There is little doubt that the greatest casualty of the sustained assault on our democracy over the last thirty years or so has been the American middle class. Suffering through a sustained period of attrition as membership has been pushed both down and out by the relentless efficiency gains and rent seeking imposed by the owners of capital and production, to still find oneself situated between the poor and the rich has darkened from dream to nightmare. But this itself is a mere symptom of an even greater tragedy: the abject loss of faith in the social institutions and rule of law necessary for a healthy representative government.
With the exception of a few blogs and marginalized protest groups, it is nearly impossible to find an august institution of social significance that has not been subverted and converted by the relentless pull of money and power. Whether the unabashedly open revolving door between business and government, the writing of laws by special interest groups behind closed doors, the capture of regulating agencies by the industries they oversee, the covert funding of supposedly independent research institutions by industries profiting from the results, the ownership of the “free” media by corporate conglomerates and billionaires, the perversion of the legal system by special interests, and the undemocratic gerrymandering of the permanent ownership of governing seats by our political parties, it is easy to understand why the masses are losing faith in the system. Yet, such is the resilience of our democracy that even now, the people can still voice their concerns, and be heard.
That voice, though, has become increasingly hoarse and ineffectual as of late. When a government based on a representative democracy allows millions of its citizens to struggle in hopeless poverty while enforcing the rights of the wealthy few, when it confers to cold money the same power as warm beings the right to select the country’s leadership, when it allows the open and recorded theft of trillions from the public treasury while punishing those most harmed by it, when it openly spies on the people in the name of terror – mostly in the service of self-preservation – without regard to the chilling effect on free speech, indeed, when it seeks to clandestinely infiltrate legal congregations of political protest in the name of antiterrorism, when it harshly punishes those (and those close to them) who seek to expose to the people what is being done in their name both for and against them, and when it can do all of these things and more without fear of retribution from the masses, then whose voice is really being heard?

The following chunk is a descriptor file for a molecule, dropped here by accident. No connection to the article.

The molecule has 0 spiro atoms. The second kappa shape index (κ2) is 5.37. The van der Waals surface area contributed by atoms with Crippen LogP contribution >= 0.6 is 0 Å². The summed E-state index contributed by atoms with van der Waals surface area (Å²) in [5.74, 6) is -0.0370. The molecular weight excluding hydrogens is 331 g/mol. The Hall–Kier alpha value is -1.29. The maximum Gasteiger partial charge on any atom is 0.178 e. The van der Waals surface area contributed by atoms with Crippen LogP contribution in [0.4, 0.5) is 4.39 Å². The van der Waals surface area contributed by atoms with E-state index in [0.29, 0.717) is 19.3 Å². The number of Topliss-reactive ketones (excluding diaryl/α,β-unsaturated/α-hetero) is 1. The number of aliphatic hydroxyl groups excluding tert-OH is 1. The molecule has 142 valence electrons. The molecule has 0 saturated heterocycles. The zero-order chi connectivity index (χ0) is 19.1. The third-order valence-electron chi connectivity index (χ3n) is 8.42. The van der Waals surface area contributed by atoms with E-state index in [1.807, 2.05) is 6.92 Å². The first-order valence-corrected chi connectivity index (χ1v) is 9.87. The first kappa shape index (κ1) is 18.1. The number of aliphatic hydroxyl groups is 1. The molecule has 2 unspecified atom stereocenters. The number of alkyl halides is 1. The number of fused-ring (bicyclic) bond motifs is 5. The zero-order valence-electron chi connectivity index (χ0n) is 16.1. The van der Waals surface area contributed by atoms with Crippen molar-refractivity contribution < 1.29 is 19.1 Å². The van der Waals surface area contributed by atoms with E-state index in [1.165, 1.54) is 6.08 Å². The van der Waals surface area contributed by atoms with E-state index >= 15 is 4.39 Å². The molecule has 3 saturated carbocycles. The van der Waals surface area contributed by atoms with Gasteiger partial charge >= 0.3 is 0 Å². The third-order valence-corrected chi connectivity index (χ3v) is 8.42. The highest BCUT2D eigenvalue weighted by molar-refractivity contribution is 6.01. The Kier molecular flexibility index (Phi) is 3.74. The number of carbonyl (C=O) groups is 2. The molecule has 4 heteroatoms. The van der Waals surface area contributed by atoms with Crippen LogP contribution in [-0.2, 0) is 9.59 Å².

It is the subject of some fascination how the moneyed few have been able to turn a government expressly by the people and for the people to their own narrow ends. America was arguably at its best when it serviced the needs of a robust middle class. After all, even the wealthy benefitted from an economy derived from the meritorious advancement of those born to a lower social class. That our new rulers were successfully able to convince the people to continually vote for so long and so deeply against their own interests is a wonder of the modern bloodless coup.
One can almost certainly lay the blame for this at the feet of our somewhat strictly enforced two-party political system. For in this, as in many other things, America is a divided nation: the Liberals and the Conservatives; the Doves and the Hawks; the Secular and the Devout; the Tolerant and the Intolerant; the Governed and the Ruled; all of which are loosely grouped into the Left and the Right, or what one might call the politization of the darkest and most dangerous undercurrents of polarized tribalism most notably recognized as us vs. them.
What better way to guide the results of the electoral process than to couple us vs. them with the ability to gerrymander the permanent ownership of governing seats such that we will always win instead of them, even if we are the minority? What better way to ensure control than to insert candidates specially groomed to look more like us than them, even if they serve another master, because we will always vote for us over them? What better way for our aristocracy-in-all-but-name to enshrine themselves in the cloak of validity than to be that other master? It would appear that even in a representative democracy, Machiavelli has the last laugh.
Is it such a mystery, then, how a country of some 300 million can be controlled by so few without fear of retribution? Is it such a mystery why the focus of our elected government is so seemingly out of alignment with the wishes of the vast majority? Is it such a mystery why the engaged citizens upon which representative government depends are walking away in disenfranchised disgust? Is it such a mystery to determine who the government now openly represents, and how it became this way?
Thus lies exposed the existential crossroads of this America Your America; for if this is to be your America, then it has to be our America: beyond race, beyond class, beyond creed, beyond faith, beyond fear, beyond tribalism, beyond patriotism, beyond the principled adherence to dogma, beyond us, and beyond them. Beyond America Your America, and into America Our America; perhaps still in God we trust, but more importantly, a return to out of many, one.